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Orthopedic Foot & Ankle Treatment Plano TX

Did you know that nearly 25 percent of all the bones in your body are in your feet? The feet and ankles have a big job to do. And whenever you experience a broken toe, sprained ankle, plantar fasciitis, or arthritis of the foot, you want quality medical care to help you get back on your feet. Texas Health Spine & Orthopedic Center participating physicians offer both surgical and nonsurgical treatment options to address foot and ankle problems.

Symptoms of Foot & Ankle Problems

The symptoms of various foot and ankle problems can range from minor discomfort to acute pain. In addition to a physical exam and diagnostic tests, your physician may ask questions such as these to help diagnose your condition:

  • Which part of your foot or ankle is affected?
  • Did the pain begin suddenly or gradually?
  • How long ago did it begin?
  • Are both feet or ankles affected?
  • Does the pain seem to move from place to place, or is it always in the same spot?
  • Does anything make the pain worse or better?
  • Is the pain worse at night or first thing in the morning?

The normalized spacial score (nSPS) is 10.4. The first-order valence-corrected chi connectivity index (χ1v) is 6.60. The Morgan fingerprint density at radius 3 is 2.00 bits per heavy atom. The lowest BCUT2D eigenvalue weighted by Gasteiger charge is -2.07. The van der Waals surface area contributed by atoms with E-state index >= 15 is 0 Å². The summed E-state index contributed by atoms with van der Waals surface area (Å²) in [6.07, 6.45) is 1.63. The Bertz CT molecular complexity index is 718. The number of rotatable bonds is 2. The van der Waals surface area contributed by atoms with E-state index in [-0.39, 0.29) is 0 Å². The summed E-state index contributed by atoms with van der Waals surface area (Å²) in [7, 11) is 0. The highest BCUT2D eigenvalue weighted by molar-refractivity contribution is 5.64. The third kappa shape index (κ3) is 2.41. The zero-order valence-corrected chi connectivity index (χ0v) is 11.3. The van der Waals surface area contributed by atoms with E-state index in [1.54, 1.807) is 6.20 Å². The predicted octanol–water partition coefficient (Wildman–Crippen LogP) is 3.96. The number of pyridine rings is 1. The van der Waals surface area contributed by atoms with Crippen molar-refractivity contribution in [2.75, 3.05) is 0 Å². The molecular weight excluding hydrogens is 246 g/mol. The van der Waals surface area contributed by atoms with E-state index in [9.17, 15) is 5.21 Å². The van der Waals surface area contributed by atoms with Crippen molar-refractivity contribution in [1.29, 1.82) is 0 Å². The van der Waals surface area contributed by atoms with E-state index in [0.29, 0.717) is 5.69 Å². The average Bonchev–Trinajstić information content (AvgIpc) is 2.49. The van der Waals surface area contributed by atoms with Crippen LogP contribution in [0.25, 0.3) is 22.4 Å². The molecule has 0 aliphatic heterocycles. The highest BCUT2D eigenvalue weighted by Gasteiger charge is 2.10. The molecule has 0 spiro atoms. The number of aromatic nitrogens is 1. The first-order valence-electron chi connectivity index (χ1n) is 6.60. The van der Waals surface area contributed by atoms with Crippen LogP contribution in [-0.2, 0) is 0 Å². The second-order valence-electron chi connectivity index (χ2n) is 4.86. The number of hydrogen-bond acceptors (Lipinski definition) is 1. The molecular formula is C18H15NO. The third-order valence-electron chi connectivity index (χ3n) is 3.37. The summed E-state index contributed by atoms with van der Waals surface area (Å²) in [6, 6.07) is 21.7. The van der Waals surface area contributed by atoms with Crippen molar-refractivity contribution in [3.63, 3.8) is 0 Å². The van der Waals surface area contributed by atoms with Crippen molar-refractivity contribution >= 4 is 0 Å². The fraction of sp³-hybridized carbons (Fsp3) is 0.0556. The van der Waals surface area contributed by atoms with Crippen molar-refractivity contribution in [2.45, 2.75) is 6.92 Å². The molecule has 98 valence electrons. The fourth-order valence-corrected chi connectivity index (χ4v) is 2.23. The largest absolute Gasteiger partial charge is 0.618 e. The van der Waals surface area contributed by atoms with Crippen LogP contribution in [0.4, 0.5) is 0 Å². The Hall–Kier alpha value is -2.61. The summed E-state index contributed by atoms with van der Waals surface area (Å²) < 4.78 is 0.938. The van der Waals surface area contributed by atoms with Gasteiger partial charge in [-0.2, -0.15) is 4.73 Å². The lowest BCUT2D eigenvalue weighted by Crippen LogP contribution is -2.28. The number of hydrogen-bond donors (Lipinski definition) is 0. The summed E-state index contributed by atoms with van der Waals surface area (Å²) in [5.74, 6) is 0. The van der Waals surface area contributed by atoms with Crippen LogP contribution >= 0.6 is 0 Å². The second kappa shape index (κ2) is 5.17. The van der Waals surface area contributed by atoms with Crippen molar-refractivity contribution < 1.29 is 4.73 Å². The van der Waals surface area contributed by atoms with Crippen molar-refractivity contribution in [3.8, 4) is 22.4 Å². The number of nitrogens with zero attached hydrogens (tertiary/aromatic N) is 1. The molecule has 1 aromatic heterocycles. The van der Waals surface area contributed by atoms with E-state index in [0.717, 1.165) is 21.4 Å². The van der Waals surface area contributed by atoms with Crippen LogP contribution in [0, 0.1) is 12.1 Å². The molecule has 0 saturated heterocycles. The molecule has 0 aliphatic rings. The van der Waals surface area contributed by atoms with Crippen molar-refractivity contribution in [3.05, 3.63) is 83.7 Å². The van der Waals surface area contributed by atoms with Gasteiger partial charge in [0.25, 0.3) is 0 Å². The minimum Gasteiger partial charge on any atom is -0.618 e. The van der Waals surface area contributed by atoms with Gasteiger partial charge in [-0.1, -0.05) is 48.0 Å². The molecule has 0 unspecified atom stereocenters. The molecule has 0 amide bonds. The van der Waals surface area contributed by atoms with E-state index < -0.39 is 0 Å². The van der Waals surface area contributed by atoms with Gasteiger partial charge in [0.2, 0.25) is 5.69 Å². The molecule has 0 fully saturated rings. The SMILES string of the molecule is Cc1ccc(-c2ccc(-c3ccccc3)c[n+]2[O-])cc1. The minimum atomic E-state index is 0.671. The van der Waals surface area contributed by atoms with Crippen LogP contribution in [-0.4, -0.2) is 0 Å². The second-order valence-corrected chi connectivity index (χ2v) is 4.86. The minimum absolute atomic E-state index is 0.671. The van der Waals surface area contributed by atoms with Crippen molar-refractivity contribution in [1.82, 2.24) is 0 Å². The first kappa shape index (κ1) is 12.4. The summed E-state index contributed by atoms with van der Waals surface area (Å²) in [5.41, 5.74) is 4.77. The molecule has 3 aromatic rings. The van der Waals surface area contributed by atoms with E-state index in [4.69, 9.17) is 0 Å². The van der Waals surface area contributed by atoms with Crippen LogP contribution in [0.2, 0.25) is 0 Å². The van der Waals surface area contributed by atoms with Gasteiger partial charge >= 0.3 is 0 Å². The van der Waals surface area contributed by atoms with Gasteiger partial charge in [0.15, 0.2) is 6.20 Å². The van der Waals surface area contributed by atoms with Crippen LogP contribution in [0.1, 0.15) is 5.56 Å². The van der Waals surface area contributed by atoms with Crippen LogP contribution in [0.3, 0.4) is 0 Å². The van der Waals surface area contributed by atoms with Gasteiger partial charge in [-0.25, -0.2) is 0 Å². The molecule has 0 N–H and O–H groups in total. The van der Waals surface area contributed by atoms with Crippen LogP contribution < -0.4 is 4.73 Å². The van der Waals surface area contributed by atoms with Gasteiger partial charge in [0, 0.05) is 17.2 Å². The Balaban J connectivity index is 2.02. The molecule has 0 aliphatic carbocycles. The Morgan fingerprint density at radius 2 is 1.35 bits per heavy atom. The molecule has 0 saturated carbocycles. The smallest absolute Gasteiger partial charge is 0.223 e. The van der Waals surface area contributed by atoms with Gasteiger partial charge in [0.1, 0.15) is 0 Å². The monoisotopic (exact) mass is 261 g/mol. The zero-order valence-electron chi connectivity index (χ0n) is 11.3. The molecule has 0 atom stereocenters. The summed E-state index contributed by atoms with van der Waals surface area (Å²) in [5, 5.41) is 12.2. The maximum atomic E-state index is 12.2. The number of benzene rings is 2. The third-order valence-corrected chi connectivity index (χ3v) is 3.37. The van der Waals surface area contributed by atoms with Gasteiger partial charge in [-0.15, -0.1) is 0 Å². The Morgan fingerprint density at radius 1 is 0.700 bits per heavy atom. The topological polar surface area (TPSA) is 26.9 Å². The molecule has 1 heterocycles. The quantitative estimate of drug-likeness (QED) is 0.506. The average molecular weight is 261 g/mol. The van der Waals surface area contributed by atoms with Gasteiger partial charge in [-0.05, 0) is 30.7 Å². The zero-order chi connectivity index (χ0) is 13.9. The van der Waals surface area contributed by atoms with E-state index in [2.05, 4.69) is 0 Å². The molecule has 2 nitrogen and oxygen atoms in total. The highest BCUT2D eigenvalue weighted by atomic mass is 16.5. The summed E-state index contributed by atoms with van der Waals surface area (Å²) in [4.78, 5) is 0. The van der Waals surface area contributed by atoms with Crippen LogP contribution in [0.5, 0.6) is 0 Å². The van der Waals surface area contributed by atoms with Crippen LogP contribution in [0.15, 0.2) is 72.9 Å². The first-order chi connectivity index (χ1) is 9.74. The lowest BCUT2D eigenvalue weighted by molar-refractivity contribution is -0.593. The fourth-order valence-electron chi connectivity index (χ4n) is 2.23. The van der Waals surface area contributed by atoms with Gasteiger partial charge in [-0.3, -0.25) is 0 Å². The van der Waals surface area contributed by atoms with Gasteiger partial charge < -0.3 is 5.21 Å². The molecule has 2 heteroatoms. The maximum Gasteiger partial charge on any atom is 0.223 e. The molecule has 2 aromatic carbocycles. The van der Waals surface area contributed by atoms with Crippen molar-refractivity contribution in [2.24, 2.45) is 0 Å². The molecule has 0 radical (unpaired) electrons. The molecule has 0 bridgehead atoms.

Treatment of Foot & Ankle Problems

Depending on the diagnosis, treatments for foot and ankle problems can include surgical or nonsurgical options — or a combination of the two. Some common orthopedic conditions and treatments include:

  • Ankle fracture — cast; keeping weight off the ankle; possible surgery if pins, screws or plates are needed
  • Ankle sprain — keeping weight off the ankle; applying cold compresses; taking acetaminophen or ibuprofen
  • Arthritis — prescription medication; gentle exercise; ankle fusion or ankle replacement surgery for severe cases
  • Bunion — bunionectomy surgery to correct a deformity that develops as a bony prominence beside the big toe or little toe and causes pain when walking and/or wearing shoes
  • Damaged cartilage — osteochondral cartilage transfer from patient’s own healthy cartilage; can usually be done athroscopically
  • Flat feet — reconstructive surgery to correct angular deformities
  • Hammertoes — surgery to lengthen the tendon and remove a segment of bone to straighten the toe
  • Lateral ankle instability — surgery to reroute a healthy tendon to compensate for one on the outside (lateral) of the ankle that has been damaged by one or more sprains
  • Plantar fasciitis — anti-inflammatory medications; heel-stretching exercises; rest; ice; night splints or cast; surgery in some cases
  • Stress fracture — rest; protective footwear; cast; surgery in some cases
  • Torn tendon — surgery to reattach, reconstruct, or replace damaged ankle tendons